EvidenceProf Blog

Editor: Colin Miller
Univ. of South Carolina School of Law

Tuesday, June 16, 2009

What Are Your Intentions?: Sixth Circuit Finds No Plain Error In DEA Agents Drug Quantity Testimony

Federal Rule of Evidence 704(b) provides that

No expert witness testifying with respect to the mental state or condition of a defendant in a criminal case may state an opinion or inference as to whether the defendant did or did not have the mental state or condition constituting an element of the crime charged or of a defense thereto. Such ultimate issues are matters for the trier of fact alone.

Does this rule prevent DEA agents from testifying that the quantities of drugs recovered from a defendant are consistent with intent to distribute? The answer is "no" according to the Sixth Circuit in its recent opinion in United States v. Alford, 2009 WL 1587267 (6th Cir. 2009), at least if the defendant does not object to such testimony.

In Alford, one bag containing 2.7 grams of cocaine hydrochloride, or powder cocaine, and another bag containing 5.7 grams of cocaine base, or crack cocaine, were recovered from Daniel Alford. Alford was later charged with possession with intent to distribute five grams or more of crack cocaine. At trial, the prosecution presented the testimony of Agent Dave Lewis with the DEA, who

testified as an expert witness in narcotic drug trafficking practices. Lewis testified that a street-level crack dealer generally possesses numerous rocks of crack cocaine to sell to individual buyers, whereas a user will typically obtain only one or two crack rocks at a time. Lewis explained that, because crack is such a highly addictive drug, a person who uses crack becomes instantly addicted, cannot function in society, cannot maintain employment, and will use all of his money to buy crack. Further, a crack addict generally has no money except the amount necessary to buy the next rock.

Lewis testified that crack possessed for personal use generally will be a “very small quantity” that can be consumed in one sitting. A user of crack will possess one or two crack rocks, as well as a pipe or glass tube, and will go to the nearest location to smoke it after purchasing it. Lewis testified that, based on his experience, persons who distribute crack possess sums in denominations of $20 bills since crack rocks are sold for $20 and $40 apiece.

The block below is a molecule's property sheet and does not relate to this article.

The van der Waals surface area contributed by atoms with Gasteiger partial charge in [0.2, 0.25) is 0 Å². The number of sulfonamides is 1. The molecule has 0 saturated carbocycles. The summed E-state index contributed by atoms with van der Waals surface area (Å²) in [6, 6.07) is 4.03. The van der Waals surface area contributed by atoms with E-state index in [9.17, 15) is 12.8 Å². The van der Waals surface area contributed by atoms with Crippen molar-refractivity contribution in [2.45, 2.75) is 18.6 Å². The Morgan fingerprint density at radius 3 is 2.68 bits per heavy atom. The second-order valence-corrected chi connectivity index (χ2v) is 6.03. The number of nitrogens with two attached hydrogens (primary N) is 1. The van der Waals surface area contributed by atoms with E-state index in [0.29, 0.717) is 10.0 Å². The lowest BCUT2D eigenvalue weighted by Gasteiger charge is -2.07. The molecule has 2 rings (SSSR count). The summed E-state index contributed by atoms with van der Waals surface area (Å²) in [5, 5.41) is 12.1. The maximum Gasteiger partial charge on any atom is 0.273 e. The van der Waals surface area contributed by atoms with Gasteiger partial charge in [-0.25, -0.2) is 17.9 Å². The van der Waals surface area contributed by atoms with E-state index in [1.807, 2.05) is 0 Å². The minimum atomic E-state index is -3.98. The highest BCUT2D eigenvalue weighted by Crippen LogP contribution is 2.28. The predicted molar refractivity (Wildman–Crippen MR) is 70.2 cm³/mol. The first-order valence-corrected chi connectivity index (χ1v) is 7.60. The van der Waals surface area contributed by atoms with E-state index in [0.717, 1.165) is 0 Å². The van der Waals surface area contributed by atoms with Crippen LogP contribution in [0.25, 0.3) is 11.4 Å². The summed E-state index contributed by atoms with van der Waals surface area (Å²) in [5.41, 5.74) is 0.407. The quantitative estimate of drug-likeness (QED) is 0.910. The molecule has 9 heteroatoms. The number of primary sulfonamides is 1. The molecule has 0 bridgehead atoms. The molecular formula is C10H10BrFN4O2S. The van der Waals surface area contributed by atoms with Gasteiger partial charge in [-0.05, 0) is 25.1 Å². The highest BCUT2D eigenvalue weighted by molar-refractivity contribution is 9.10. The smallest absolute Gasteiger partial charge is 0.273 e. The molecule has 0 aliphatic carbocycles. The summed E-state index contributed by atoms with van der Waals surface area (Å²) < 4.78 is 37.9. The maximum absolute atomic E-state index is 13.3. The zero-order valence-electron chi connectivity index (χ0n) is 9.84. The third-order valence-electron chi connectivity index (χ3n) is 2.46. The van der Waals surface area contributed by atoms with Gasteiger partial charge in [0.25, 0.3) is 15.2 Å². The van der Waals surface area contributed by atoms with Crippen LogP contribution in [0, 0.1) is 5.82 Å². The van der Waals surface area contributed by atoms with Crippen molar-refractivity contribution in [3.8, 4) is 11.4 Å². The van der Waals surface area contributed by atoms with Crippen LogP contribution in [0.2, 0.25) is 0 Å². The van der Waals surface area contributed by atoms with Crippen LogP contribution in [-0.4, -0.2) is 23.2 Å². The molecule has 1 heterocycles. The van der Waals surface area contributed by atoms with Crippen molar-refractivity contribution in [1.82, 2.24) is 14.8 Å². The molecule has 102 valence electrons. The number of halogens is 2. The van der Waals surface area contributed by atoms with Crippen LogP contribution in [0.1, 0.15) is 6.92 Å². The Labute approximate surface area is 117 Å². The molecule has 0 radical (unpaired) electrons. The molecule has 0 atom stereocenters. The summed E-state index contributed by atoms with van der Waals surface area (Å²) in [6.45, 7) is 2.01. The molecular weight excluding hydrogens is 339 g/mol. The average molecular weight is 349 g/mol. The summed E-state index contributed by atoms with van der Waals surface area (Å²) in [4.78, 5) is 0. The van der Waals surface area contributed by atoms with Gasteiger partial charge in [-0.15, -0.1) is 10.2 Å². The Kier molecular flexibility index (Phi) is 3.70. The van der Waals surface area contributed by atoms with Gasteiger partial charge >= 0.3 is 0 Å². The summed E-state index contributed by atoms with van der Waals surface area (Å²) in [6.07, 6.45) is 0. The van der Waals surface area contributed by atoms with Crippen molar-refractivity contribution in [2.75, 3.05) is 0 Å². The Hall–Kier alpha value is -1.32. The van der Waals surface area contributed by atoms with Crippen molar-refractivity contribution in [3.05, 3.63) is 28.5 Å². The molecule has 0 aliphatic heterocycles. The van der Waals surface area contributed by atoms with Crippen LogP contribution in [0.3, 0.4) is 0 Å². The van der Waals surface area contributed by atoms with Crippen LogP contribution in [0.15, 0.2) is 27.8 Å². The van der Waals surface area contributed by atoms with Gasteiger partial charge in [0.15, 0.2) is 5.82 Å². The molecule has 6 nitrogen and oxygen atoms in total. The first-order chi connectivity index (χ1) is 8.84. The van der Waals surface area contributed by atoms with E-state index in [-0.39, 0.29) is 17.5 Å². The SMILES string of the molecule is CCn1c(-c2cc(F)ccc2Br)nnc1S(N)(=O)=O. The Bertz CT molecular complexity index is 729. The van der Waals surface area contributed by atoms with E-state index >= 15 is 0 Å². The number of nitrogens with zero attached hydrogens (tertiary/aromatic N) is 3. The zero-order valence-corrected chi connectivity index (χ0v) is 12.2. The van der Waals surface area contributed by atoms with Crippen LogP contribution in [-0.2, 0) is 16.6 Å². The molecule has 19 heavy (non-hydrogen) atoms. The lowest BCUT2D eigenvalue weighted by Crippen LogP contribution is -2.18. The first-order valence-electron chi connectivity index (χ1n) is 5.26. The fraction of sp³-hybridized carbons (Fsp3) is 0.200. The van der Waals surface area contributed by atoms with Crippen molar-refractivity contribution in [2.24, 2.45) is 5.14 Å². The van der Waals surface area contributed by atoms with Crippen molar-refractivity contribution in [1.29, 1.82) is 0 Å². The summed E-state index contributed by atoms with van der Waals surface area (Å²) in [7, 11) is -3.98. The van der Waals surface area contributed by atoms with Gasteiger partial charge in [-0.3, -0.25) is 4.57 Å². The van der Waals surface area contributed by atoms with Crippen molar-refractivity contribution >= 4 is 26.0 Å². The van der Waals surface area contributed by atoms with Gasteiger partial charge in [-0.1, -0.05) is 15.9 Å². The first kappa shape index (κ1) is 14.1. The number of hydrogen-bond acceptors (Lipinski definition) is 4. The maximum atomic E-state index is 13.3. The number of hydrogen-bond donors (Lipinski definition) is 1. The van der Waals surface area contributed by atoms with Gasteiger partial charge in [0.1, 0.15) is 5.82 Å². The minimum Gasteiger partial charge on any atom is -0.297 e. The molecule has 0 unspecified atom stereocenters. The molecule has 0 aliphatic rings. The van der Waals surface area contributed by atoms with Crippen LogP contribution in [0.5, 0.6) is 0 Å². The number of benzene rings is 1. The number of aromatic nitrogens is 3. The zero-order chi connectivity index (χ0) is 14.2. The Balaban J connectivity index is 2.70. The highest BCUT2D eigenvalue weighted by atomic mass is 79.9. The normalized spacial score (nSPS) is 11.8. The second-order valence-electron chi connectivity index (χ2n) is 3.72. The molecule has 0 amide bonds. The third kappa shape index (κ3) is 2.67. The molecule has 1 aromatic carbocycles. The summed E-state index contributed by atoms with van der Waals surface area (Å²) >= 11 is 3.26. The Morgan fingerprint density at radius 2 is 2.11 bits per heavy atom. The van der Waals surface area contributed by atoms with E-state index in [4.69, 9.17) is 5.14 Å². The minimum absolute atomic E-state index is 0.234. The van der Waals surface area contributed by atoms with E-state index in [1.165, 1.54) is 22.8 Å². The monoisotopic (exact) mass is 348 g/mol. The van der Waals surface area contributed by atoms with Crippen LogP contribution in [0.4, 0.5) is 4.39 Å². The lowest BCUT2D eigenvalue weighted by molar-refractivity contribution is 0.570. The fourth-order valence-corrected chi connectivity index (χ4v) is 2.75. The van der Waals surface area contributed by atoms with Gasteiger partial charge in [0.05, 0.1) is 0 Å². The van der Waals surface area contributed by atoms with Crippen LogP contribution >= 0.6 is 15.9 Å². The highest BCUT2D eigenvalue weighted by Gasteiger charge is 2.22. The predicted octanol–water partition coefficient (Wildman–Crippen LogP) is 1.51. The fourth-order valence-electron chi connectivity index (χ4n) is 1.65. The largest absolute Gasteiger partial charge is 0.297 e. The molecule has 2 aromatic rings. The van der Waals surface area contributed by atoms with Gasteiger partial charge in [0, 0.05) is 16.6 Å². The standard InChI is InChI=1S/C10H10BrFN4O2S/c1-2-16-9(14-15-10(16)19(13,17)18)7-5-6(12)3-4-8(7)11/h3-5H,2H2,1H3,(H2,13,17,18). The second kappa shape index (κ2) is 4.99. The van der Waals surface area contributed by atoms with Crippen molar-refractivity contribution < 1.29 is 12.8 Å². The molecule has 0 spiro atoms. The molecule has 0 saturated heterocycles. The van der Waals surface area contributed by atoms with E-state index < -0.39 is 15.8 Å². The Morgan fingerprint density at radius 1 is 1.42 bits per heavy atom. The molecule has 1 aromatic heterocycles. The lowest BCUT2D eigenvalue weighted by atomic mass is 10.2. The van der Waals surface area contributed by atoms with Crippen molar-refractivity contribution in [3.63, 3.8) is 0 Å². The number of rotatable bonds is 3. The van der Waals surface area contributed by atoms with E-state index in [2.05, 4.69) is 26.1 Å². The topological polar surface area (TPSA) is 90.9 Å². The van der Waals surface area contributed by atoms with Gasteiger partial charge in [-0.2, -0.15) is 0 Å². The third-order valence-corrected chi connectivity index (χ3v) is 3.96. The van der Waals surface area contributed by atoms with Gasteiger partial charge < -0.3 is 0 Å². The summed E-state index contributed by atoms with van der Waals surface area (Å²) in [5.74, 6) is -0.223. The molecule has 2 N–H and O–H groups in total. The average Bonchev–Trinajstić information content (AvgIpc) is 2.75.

On cross-examination, Defendant asked whether Lewis's opinion would be different if Lewis knew that Defendant had a "$300 to $500 a day habit" using crack cocaine. Lewis responded that if Defendant had such a drug addiction, he would not have had the cash he possessed and he would not have both powder and crack cocaine. Lewis also stated that, in his experience, crack users generally are not in possession of both sums of cash and drugs at the same time.

After he was convicted, Alford appealed, claiming, inter alia, "that the district court plainly erred because Lewis improperly stated an opinion as to Defendant's mental state, which is barred by Fed.R.Evid. 704(b)." The court, however, noted that it had failed to find plain error when officers had rendered similar testimony in similar cases and noted that

Moreover, the statements Defendant complains of were elicited by Defendant on cross-examination when Lewis was repeatedly asked if Defendant could have possessed the crack for his personal use. Under these circumstances there is no plain error.

I agree with the Sixth Circuit and would add that Lewis' testimony appears to me to be pretty benign. It seems to me that Lewis merely provided general testimony about how people with different quantities of drugs tend to act, not specific testimony about Alford's consent. Under these circumstances, it seems clear to me that the district court did not commit plain error.



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